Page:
3. Launch recommender systems to grow revenue

Netflix and Amazon offer high-profile examples of using ML to build recommender systems that suggest new products or services based on a customer's purchasing history.

"Those are interesting, very public implementations of ML in the spirit of personalization," Mead noted.

This ML use case creates greater value for customers -- and also opens upselling and cross-selling opportunities for enterprises. A recommender system can thus generate new revenue streams for businesses.

4. Improve planning and forecasting

ML is all about making predictions, so the technology offers a natural platform for planning and forecasting activities.

ML can help businesses predict future costs, demand and price trends to facilitate budgeting and protect a business' financial prospects, Mead said. "That's a huge category of work we do for our customers," he noted.

Within enterprises, the corporate strategist role stands to benefit from greater ML uptake. The trends corporate strategists must consider -- and the pace at which they need to analyze them -- are fundamentally different in light of the COVID-19 pandemic, said David Akers, a research director in Gartner's strategy research group.

Graphic showing top business benefits of machine learning
The business benefits of machine learning include customer retention, revenue generation and cost cutting.

AI technologies can lend greater insight and efficiency to the process. But a Gartner study published in July 2023 found only 20% of the 200 corporate strategy leaders surveyed use tools such as ML. Adoption looks set to increase, however, as 51% of respondents said they are investigating ML.

ML's predictive modeling will bolster the foresight necessary for strategic decision-making, helping a business "see around the corners," Akers noted. He cited the importance of unsupervised ML and the ability to "identify new opportunities that we didn't see with traditional analytics."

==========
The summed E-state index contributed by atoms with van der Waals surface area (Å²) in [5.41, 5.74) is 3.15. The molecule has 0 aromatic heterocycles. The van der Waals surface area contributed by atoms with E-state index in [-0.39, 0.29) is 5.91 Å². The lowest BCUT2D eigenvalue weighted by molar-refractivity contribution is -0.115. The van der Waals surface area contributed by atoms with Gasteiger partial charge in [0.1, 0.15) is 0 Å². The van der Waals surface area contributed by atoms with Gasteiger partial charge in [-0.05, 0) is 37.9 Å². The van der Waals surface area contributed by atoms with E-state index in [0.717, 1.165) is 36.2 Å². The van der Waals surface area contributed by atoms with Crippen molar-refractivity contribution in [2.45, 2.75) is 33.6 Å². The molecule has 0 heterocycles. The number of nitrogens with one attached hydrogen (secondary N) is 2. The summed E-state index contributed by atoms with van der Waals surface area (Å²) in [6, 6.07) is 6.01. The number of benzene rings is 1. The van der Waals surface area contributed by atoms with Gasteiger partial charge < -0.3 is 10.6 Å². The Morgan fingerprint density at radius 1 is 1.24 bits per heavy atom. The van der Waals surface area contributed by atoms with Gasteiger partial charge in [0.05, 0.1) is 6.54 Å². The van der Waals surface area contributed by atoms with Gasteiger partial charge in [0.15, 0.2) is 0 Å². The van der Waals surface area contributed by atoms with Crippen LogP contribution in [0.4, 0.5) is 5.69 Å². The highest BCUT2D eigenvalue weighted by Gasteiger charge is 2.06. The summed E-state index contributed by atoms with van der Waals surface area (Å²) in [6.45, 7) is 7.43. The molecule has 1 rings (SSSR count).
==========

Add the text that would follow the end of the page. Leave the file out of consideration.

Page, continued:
Unsupervised learning models don't require humans to train data sets and can uncover patterns in unstructured data.

5. Assess patterns to detect fraud

ML and its ability to identify patterns have found a home in fraud detection.

Mead said he sees customers deploy off-the-shelf fraud detection software, but he has also come across a fair amount of custom implementations. Fraud detection is often associated with financial services companies looking for anomalies in credit card transactions.

But Mead cited wider applicability.

"We've worked with customers to identify fraudulent accounts across all sorts of industries," he said. That includes helping e-commerce companies flag fraudulent orders.

6. Address industry needs

While ML has considerable horizontal applicability, organizations can also marshal the technology to meet vertical market requirements. Here is a sampling of industries to consider:

  • Financial services. Companies in this sector also benefit from various ML use cases. Capital One, for instance, deploys ML for credit card defense, which the company places in the broader category of anomaly detection. Indeed, the company also uses ML to look for warning signs across its credit card, auto loan and lines of credit businesses.
  • Pharmaceuticals. Drug maker Eli Lilly has built AI and ML models to find the best sites for clinical trials and boost the diversity of participants. The models have sharply reduced clinical trial timelines, according to the company.
  • Manufacturing. The predictive maintenance use case is prevalent in the manufacturing industry, where an equipment breakdown can lead to expensive production delays. In addition, the computer vision aspect of ML -- one of several emerging technologies in the manufacturing market -- can inspect items coming off a production line for quality control.